Danny Bryer MRWith the saturation of established markets in the Northern Hemisphere, coupled with the economic woes experienced in Europe and the US, global corporates are seeking new markets in which to grow their businesses.

In the past, Africa was sometimes seen as too unstable, too violent and too bureaucratic for the business world, but things have started to shift. Africa has today become a region of increasing popularity among investors the world over.

“This trend is clear within the hospitality industry,” explains Danny Bryer, the director of sales, marketing and revenue management for Protea Hotels by Marriott.

He highlights the significant role that the tourism sector has been playing in economic development on the continent.

“For the past few years, the planned pipeline of new hotels has grown steadily both in the number of hotels and rooms, and in the number of hotel groups entering the sub-Saharan region”.

In its annual survey of the hotel pipeline for 2016, the W Hospitality Group stated: “The evidence from our survey is clear – investors remain confident about the future of the hospitality industry on the continent.” And the potential is certainly strong. With its sizeable and growing population, the region will provide a vast customer base.

Demographic forecasts suggest that, 10 years from now, one in four people on the planet will be African. This growth in numbers is occurring at the same time as an expansion of wealth among private individuals, which is fuelled by economic growth of between 5% and 9% in many countries.

But, as Bryer points out, it is inaccurate to view the region as a monolithic whole. “Tourism has been very successful in some states, but not all.”

In those countries where tourism is doing well, there are certain trends that have contributed to the successes. For instance, travellers’ perceptions relating to stability and security in a country or region is important.

This has been the case in East Africa. Tanzania, for instance, enjoyed a good tourist market in 2016, and this is attributed to peaceful elections in the country and no serious security issues, as well as greater accessibility of flights through increased international routes.

An increase in inbound arrivals of 10.4% for January to October 2016 compared with the same period the previous year reflects the strength of the sector, which was under threat from an introduction of VAT on tourist services. Today, tourism has in fact become the leading sector in Tanzania’s economy. Things are looking positive, too, in Kenya, where tourism took a knock after two serious terror incidents.With domestic tourism on the rise, largely owing to the growth of the Kenyan middle class, and more airline routes to the country, the future looks positive.

New hotels are being opened, and the area is growing its business tourism. This is evidenced by an announcement this month of the construction of a new 2 500-delegate conference centre in Mombasa.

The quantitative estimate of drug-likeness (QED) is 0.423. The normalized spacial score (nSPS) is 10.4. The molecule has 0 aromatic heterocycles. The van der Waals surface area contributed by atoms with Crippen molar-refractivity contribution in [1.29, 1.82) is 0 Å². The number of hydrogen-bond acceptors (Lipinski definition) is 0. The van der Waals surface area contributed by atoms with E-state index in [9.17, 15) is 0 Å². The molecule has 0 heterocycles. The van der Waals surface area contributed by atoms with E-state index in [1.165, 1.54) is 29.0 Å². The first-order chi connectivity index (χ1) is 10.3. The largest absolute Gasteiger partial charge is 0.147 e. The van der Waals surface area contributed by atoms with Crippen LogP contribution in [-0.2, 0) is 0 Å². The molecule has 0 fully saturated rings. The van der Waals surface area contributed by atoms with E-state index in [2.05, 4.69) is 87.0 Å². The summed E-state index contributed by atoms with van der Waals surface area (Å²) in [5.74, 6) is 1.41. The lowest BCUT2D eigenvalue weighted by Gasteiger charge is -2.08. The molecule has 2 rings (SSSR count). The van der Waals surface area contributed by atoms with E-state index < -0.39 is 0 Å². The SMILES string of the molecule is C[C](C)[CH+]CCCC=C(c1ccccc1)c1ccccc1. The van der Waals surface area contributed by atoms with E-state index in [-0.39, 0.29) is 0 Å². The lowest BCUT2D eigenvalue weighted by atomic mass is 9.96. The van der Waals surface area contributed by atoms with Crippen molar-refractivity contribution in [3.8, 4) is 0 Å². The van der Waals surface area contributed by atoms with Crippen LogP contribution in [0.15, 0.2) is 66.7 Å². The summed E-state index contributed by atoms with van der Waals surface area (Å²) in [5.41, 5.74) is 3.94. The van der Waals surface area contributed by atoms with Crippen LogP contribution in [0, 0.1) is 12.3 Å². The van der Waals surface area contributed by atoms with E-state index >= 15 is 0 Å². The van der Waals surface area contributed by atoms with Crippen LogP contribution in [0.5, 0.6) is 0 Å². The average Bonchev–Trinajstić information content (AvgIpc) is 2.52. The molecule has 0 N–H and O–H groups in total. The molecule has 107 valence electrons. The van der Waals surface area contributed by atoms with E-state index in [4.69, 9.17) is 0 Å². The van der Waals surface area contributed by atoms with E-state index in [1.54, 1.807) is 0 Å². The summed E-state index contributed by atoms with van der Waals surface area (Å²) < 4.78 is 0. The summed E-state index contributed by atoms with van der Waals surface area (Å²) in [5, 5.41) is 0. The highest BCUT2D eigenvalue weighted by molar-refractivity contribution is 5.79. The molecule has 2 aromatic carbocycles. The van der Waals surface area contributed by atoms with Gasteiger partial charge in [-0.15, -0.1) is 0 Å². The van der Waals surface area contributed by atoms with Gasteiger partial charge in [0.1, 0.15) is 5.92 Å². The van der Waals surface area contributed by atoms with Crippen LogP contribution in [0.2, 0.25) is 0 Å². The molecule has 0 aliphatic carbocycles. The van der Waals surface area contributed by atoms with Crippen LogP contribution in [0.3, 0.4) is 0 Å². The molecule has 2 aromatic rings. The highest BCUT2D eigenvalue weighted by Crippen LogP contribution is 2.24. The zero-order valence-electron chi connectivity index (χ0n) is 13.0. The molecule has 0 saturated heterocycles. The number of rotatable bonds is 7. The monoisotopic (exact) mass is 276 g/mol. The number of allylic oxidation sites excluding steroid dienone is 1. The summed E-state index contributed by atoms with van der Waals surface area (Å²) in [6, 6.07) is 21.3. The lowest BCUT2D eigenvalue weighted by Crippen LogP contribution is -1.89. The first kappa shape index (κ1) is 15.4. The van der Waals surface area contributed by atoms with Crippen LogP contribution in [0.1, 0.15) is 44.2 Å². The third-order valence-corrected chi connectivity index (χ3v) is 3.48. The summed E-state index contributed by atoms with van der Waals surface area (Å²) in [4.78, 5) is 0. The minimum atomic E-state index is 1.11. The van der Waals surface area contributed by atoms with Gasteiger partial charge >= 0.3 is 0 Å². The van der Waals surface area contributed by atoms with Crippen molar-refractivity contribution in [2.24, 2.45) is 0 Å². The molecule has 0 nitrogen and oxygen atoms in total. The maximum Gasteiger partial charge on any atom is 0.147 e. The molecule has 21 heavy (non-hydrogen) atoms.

A second factor is co-operation among governments and the private sector. In Rwanda, for example, government has been keen to engage with a number of industries in order to drive economic growth – telecommunications, IT and tourism stand out.

The African Travel Association commented last year on the fruits of the co-operation between the state and the private sector, highlighting the construction of a new airport in Kigali, the purchase of new aircraft by the national airline, and the state’s programme to promote Rwanda as a destination for conferences and exhibitions.

Collaboration among industry players is also an important factor. When airlines and hotels put their heads together, it becomes clear how the availability of air routes and flight schedules impacts tourist potential. Without suitable air access, hotels will not be developed since the hotel investment makes sense only if it is easy for the guest to reach the area.

In South Africa’s Western Cape region, a project known as Cape Town Air Access brings together local government, the City of Cape Town, the Airports Company of South Africa and Cape Town Tourism. As a result of this initiative, there has been a substantial increase in international arrivals – and over R3 billion in direct tourism spend. Among the many benefits is an increase in tourism-related employment opportunities.

As for factors that prevent the realisation of the potential for tourism, there are quite a number:

Among some governments there is little appreciation of the potential for tourism in their countries. In Nigeria, for instance, only business travel visas are available yet. With its seven major waterfalls, the country could develop as a leisure tourist destination. The lack of infrastructure around areas with good tourist potential is a hindrance.

Kasaba Bay in Zambia, for instance, is an incredibly beautiful natural environment but, lacking the infrastructure needed to make it accessible to tourists, it remains under-developed.

In some cases, governments look at visas and airport taxes as a way to raise revenue, not appreciating the fact that, by loading the government income derived from these transactions, travel becomes far more expensive than in other parts of the world.

”Ultimately,” Bryer explains, “tourism could be a major factor in driving economic growth.”

This article was first published in African Independent on 10 March 2017.